India at high risk of mass killings, warns US ambassador for religious freedom | World News

India at high risk of mass killings, warns US ambassador for religious freedom | World News

The US ambassador at large for international religious freedom Rashad Hussain on Thursday warned that an early warning project ranked the risk of mass killings in India as the second highest in the world. He also listed out a set of “ingredients” threatening the rights of religious minorities in India, and said that the US is speaking directly to India about its concerns.

Speaking at a panel on religious freedom in India, the US official said the Early Warning Project at the Holocaust Museum designated India as number two among countries at risk of mass killings.He referred to the Citizenship (Amendment) Act and cited “open calls for genocide”.

“We have had attacks on churches, demolitions of homes; we have had the ban on hijab; we have got rhetoric that is openly being used that is dehumanising towards people so much to the extent that one minister referred to Muslims as termites,” he said.

Hussain said that for any society to live up to its potential, the rights of all people had to be secured, referring to Muslims, Christians, Sikhs, Dalits and tribals. “The world’s largest democracy is a country where, just like with our country, we push, we want to make sure that we live up to our values so that we can reach our potential. That can only happen if we have the full participation, equal participation of all people.”

Hussain – whose office prepared a recent report on religious freedom released by Secretary of State Antony Blinken, where the latter flagged concerns about “increasing attacks on people and places of worship in India” — referred to his Indian roots and defended America’s right to speak up about religious freedom elsewhere.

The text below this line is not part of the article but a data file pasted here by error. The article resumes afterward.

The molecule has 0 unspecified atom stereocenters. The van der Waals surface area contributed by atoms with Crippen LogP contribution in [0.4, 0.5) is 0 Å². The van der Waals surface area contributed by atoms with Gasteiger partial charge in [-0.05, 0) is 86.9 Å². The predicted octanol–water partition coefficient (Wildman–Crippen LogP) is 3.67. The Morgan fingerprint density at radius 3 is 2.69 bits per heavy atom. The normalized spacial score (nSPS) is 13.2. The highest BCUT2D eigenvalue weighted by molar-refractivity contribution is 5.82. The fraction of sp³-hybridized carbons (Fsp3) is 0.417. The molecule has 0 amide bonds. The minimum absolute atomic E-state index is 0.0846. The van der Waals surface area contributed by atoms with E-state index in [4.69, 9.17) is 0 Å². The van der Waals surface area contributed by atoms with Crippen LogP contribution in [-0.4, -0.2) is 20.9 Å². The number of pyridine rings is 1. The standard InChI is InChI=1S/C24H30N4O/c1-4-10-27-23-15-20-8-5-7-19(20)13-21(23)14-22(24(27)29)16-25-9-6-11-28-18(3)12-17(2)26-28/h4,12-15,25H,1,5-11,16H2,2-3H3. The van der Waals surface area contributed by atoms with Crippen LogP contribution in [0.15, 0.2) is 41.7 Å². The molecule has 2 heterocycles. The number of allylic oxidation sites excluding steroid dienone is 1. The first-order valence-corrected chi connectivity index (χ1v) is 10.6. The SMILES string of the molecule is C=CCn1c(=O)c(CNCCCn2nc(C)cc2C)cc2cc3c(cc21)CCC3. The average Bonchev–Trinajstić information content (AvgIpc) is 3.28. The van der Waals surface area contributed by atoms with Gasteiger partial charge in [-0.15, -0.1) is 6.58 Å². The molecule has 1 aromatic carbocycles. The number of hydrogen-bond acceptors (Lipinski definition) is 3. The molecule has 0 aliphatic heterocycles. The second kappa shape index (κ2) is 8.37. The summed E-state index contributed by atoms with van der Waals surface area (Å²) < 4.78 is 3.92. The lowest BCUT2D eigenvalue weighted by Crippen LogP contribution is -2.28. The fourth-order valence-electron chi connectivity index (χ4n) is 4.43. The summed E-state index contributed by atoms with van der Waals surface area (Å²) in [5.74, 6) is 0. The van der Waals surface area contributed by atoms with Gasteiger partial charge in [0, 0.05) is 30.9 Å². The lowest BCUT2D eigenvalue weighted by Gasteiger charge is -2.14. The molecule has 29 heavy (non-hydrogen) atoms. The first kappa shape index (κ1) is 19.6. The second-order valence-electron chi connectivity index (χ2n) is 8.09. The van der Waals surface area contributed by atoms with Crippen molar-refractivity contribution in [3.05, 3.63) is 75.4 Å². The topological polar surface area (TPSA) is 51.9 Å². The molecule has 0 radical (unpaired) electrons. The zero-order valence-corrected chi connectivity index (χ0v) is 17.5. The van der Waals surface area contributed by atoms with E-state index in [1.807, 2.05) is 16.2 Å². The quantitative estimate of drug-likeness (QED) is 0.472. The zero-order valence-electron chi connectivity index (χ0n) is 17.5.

India had rejected the state department’s report on religious freedom, at the time, calling comments by officials “ill-informed”.

It was unfortunate that “vote bank politics” was being “practiced in international relations”, India had said, urging the US to not base assessments on “motivated inputs and biased views”.

India said that, as a “naturally pluralistic society”, it valued religious freedom and human rights.

“In our discussions with the US, we have regularly highlighted issues of concern there, including racially and ethnically motivated attacks, hate crimes and gun violence,” it said.

Hussain on Thursday said it was important to take note of the challenges and work together to address them, adding that the US was directly raising these in conversations with India.

“It is important that we work together, fight for the rights of all people. If there is anyone who is attacked – there was an attack yesterday, it was despicable — we have to condemn that too,” he said, apparently referring to the Udaipur killing, where two Muslim men executed a Hindu tailor over his support for former BJP worker Nupur Sharma, openly brandished weapons, and then threatened Prime Minister Narendra Modi.

Hassan also addressed a question that he said he had been asked many times: what gave him or the US the right to assess the state of religious freedom elsewhere in the world?

“First of all, we are a country founded on religious freedom. Many of our founders were fleeing religious persecution. Our first amendment protects the freedom of religion.”

He added that the US was also unique in being a country of immigrants.

“We are country compromised of people from every corner of the world. They demand from their elected officials and government that we not only stand for those values in the US but we stand up for those values all over the world…We are a country made up of representatives of the rest of the world.”

Hussain also referred to his personal roots, and said that, in many ways, India is his country too.

“My father came from India to the US in 1969. This country gave him everything but he loves India and follows what happens everyday. My parents and we have conversation about that, as do so many of you who reach out to us and are looking at what’s going on in India and love the country and want to see it live up to its values.”

While the state department official is seen as a key figure pushing the Biden administration to focus on issues of minority rights in India, he is one voice among a set of many voices in the Joe Biden administration. Other constituencies, including the National Security Council, Pentagon, Central Intelligence Agency, and Secretary Blinken’s office and the South and Central Asia Bureau in the state department, are understood to have far more influence in shaping India policy.


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